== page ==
Viewing articles tagged with 'Solo'

Kohta, Teurastamo inner yard, Työpajankatu 2B, building 7, 3rd floor, 00580 Helsinki, Finland

Britta Marakatt-Labba: History in Stitches

Britta Marakatt-Labba:Untitled (2018-19), textile, embroidery

How strange to step from snow-filled streets and the twilight of a late winter afternoon in Helsinki into Kohta’s radiant space and find oneself confronted by scenes executed in similarly atmospheric and subdued tones. Looking reveals an unfamiliar world, fashioned by Britta Marakatt-Labba’s unique cultural background and artistic approach. Review by John Gayer

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Frith Street Gallery, 17-18 Golden Square, London W1F 9JJ

Raqs Media Collective: Spinal

Raqs Media Collective, Not Yet At Ease, 2018. Modular padded structure with fabric ceiling, padded stools. Six videos displayed on four monitors and two projections, six channel audio. Dimensions variable.

‘Spinal’, Raqs Media Collective's exhibition at Frith Street Gallery, features the installation ‘Not Yet At Ease’. It reflects on the mental state created by the discomfort and exploitation of First World War soldiers of Asian heritage. Review by Alexandra Gamrot

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New Museum, 235 Bowery, New York, NY 10002, USA

Mariana Castillo Deball: Finding Oneself Outside

Mariana Castillo Deball, Nuremberg Map of Tenochtitlan, 2013. Installation view: Preis der Nationalgalerie fur Junge Kunst, Hamburger Bahnhof, Museum fur Gegenwart, Berlin, 2013.

Mexican-born, Berlin-based multimedia artist Mariana Castillo Deball’s practice interrogates the junctures between fields of knowledge as disparate as archaeology, anthropology, material culture, art and history. More specifically, Castillo Deball’s works probe into the hows and whys of objects transformed – (re-)activated, granted agency, even fetishized – into art objects, with all due implications. Review by Arthur Ivan Bravo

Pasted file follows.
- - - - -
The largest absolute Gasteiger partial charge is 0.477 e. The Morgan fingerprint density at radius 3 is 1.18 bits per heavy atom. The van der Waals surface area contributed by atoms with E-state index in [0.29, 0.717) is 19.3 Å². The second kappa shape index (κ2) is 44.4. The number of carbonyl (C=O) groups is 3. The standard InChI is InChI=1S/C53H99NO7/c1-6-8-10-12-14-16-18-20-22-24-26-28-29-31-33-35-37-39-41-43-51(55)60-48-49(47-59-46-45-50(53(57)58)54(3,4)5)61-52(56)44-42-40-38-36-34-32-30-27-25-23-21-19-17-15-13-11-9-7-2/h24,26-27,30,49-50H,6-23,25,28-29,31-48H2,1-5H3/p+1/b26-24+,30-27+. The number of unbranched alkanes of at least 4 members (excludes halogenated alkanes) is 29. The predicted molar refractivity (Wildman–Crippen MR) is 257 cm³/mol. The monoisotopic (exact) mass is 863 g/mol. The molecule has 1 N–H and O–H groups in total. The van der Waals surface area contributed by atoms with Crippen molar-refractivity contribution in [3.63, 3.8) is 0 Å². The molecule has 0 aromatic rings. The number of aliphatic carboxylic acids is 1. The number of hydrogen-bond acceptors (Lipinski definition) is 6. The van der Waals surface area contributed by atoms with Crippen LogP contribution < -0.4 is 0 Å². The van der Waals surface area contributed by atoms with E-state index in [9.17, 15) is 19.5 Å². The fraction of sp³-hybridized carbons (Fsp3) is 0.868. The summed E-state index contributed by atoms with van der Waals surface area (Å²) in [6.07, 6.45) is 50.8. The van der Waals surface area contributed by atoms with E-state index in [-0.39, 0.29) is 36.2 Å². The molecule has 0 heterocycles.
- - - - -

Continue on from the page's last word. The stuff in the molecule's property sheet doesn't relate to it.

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Galerie Thaddaeus Ropac, Ely House, 37 Dover St, Mayfair, London W1S 4NJ

Robert Rauschenberg: Spreads 1975-83

Robert Rauschenberg: Spreads 1975-83 installation view

The sun-soaked palette of Rauschenberg’s home on Captiva Island in Florida, where he settled in 1970, is injected into works like Lipstick (Spread) (1981), with its crimson umbrella and smear of bubble-gum pink. Umbrellas find their way back into another highlight of the show, Untitled (Spread) (1982), where two open parasols like blooming sunflowers bring harmony to a reel of collaged pictures of the American flag, shipping containers and lithe athletes. Review by Claire Phillips

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M100, Søndergade 26, Kld. 5000 Odense C. Denmark

Louise Sparre: Vibrant

Louise Sparre, view of the front room

Louise Sparre’s solo exhibition ‘Vibrant’ is like a journey into the body. It begins with works that refer to the body’s surface, such as ‘Adaption’ and ’Fabric Object’, which respectively relate to the skin and the vagina as border areas between outer world and inner body. Text by Mette Kjærgaard Præst

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Ashmolean Museum, Beaumont Street, Oxford OX1 2PH

Jeff Koons

Gazing Ball (Rubens Tiger Hunt)

There’s a frustrating quote from Jeff Koons in the catalogue accompaniment to a new exhibition of his artwork at the Ashmolean Museum in Oxford. “I’ve tried to make work,” it says, “that any viewer, no matter where they came from […] would have to say that on some level “Yes, I like it.” If they couldn’t do that, it would only be because they had been told they were not supposed to.” Review by Rowland Bagnall